On Sunday my three year old visited his Aunt Debbie and his cousin Katie and played with their dogs. If he still lived in the orphanage he would have played with mismatched or broken toys, if he played at all.
On Monday my three year old went with his Grandparents to a party at his cousin's home, where he played with his little baby cousin and ate hot dogs. If he still lived in the orphanage he would have eaten thin potato puree that was too hot to swallow but that he would have gulped down anyways, to fill his always empty stomach.
On Tuesday my three year old visited his Aunt Becky's home where he played with his cousins and watched deer in their snowy backyard. If he still lived in the orphanage he wouldn't have been able to see the world outside from the small high windows that were smudged with mud and snow.
On Tuesday night my three year old rode home in the backseat of his family's car while watching a movie about Curious George, his favorite show, with his older brother. If he still lived in the orphanage he wouldn't have seen any educational shows on television, or had a brother to share them with.
On Wednesday my three year old played in the snow, all bundled up in his snow suit. If he still lived in the orphanage he might never be warm enough, and wouldn't have been able to play in the snow, as there was no yard, only a small concrete parking lot surrounded by gray buildings.
|all smiles as he plays in the snow with his older brother|
Tomorrow my three year old will go back to preschool, where he will learn his letters and colors. If he still lived in the orphanage tomorrow would be the same as every other day. No education. No love dedicated just to him. No choice in meals or toys. No clothes of his own, no family of his own, no mama of his own.
Tell me, which is better?
So many people tell my husband and I that our children are "lucky". "They are soooo lucky that you adopted them." "They are lucky lucky lucky!" And we have always said that we are the lucky ones, not them. I am lucky when I hear my boys laughing with each other. I am lucky when my three year old says "I wanna kiss you mama" and kisses my leg. I am lucky when one of my boys catches my eye and smiles at me. I am lucky lucky lucky. But now, with Russia on the verge of possibly banning adoption to Americans, I feel as though my little three year old is lucky too. Less than 1,000 children came home to their forever families from Russia in 2011, but he was one of them. He was one of the lucky ones.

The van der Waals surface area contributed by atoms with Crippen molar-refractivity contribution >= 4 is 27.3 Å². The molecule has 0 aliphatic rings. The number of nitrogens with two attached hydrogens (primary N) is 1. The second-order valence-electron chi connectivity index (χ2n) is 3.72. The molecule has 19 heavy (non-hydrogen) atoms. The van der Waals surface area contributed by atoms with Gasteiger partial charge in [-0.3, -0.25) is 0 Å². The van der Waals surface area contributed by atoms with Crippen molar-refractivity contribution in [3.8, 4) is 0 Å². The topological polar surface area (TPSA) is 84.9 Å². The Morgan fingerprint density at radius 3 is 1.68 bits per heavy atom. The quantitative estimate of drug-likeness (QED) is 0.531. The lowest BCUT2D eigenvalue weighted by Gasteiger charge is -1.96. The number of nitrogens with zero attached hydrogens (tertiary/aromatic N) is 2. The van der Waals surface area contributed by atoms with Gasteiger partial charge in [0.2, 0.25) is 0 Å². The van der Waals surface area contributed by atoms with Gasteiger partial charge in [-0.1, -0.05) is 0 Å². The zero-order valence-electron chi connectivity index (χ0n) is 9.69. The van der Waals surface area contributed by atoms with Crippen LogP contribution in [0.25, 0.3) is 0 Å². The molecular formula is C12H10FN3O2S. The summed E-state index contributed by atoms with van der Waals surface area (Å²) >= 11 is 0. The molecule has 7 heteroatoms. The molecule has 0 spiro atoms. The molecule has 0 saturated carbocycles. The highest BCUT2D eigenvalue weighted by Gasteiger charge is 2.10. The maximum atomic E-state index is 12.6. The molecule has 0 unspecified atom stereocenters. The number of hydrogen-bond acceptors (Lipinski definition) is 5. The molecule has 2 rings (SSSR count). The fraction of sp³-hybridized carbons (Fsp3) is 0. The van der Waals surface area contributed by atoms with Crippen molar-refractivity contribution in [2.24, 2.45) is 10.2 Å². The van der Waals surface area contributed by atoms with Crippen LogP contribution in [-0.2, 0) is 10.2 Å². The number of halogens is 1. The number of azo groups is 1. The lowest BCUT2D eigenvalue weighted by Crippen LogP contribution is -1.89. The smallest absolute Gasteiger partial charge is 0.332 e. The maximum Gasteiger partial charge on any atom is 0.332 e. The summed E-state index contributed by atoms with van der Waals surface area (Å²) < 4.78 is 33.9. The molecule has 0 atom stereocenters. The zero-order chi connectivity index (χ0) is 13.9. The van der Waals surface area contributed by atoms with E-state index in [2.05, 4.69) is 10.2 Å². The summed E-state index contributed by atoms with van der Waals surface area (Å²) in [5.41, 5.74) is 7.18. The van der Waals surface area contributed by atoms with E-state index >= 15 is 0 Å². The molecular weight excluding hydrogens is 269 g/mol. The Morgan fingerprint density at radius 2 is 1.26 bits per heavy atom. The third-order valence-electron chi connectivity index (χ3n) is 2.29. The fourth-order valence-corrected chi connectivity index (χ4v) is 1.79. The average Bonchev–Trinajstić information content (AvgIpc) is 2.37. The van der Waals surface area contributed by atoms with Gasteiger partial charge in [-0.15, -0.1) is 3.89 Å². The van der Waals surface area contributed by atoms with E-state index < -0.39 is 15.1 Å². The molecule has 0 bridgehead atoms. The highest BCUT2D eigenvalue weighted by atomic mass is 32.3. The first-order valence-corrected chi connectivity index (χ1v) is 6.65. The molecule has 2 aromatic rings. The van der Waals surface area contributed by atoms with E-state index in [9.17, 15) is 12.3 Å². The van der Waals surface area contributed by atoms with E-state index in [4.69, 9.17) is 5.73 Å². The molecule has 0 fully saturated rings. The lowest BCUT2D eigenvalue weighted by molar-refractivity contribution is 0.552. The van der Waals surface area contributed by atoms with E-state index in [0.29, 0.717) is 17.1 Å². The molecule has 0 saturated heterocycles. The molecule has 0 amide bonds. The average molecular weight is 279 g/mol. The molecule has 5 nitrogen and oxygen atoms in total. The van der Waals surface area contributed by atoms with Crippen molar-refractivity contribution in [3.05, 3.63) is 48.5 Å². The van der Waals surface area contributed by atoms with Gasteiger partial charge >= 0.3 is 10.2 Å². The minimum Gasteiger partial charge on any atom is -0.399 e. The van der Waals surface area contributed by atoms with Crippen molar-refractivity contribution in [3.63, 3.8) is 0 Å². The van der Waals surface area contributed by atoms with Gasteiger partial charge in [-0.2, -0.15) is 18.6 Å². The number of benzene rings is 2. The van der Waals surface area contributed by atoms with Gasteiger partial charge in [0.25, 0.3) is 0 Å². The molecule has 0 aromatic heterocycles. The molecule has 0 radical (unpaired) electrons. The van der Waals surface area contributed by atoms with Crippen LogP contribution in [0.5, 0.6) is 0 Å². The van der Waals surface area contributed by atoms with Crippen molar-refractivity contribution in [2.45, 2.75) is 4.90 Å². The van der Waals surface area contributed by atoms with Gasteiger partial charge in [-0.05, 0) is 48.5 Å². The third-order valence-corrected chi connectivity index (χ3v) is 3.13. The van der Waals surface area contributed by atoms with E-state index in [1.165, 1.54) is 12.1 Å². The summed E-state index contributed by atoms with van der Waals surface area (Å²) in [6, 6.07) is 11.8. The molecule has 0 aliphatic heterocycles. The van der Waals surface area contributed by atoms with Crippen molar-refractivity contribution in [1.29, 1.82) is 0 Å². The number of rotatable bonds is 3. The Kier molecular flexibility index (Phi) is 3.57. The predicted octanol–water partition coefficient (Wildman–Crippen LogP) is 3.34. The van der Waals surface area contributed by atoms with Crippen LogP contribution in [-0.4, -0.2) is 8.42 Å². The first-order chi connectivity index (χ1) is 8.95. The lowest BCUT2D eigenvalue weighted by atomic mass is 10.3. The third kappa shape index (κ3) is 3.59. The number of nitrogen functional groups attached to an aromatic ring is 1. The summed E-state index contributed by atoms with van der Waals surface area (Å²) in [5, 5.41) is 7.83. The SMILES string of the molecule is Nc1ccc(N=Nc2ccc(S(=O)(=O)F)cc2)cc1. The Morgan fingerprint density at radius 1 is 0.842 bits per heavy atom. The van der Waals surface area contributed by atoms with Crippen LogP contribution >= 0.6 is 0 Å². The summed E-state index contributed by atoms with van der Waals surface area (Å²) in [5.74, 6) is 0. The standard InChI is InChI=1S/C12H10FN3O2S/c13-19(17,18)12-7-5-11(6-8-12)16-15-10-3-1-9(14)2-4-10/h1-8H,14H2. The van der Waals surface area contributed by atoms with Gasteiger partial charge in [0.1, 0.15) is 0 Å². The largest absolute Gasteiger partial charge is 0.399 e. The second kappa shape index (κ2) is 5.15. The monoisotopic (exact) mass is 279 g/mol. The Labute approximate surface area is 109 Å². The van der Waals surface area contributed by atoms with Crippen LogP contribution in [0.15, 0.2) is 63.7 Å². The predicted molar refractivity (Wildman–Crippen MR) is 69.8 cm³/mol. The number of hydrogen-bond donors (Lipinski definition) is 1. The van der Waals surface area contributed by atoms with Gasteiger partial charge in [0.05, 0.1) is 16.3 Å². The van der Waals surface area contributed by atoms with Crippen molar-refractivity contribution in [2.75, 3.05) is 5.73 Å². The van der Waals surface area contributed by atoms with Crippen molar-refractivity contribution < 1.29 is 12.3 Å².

There are an estimated 700,000 children living in Russian orphanages. A number of those children have already been placed with waiting American families, and those adoptions are threatened to be disrupted, or, worse yet, not occur at all, if the ban on Americans adopting Russian orphans goes through. These American women and men are not "parents to be". They are already parents. They have visited their Russian child. They have held him, fed her, played. They have bonded. They have promised to return. And now their lives, and the lives of these innocent children, may never be the same. Contact President Obama. Sign a petition, like this one.
I have done all of the above. And I will do one more thing. I will be ever joyful that my little boy made it out of a country that didn't want him, but who didn't want anyone else to have him either.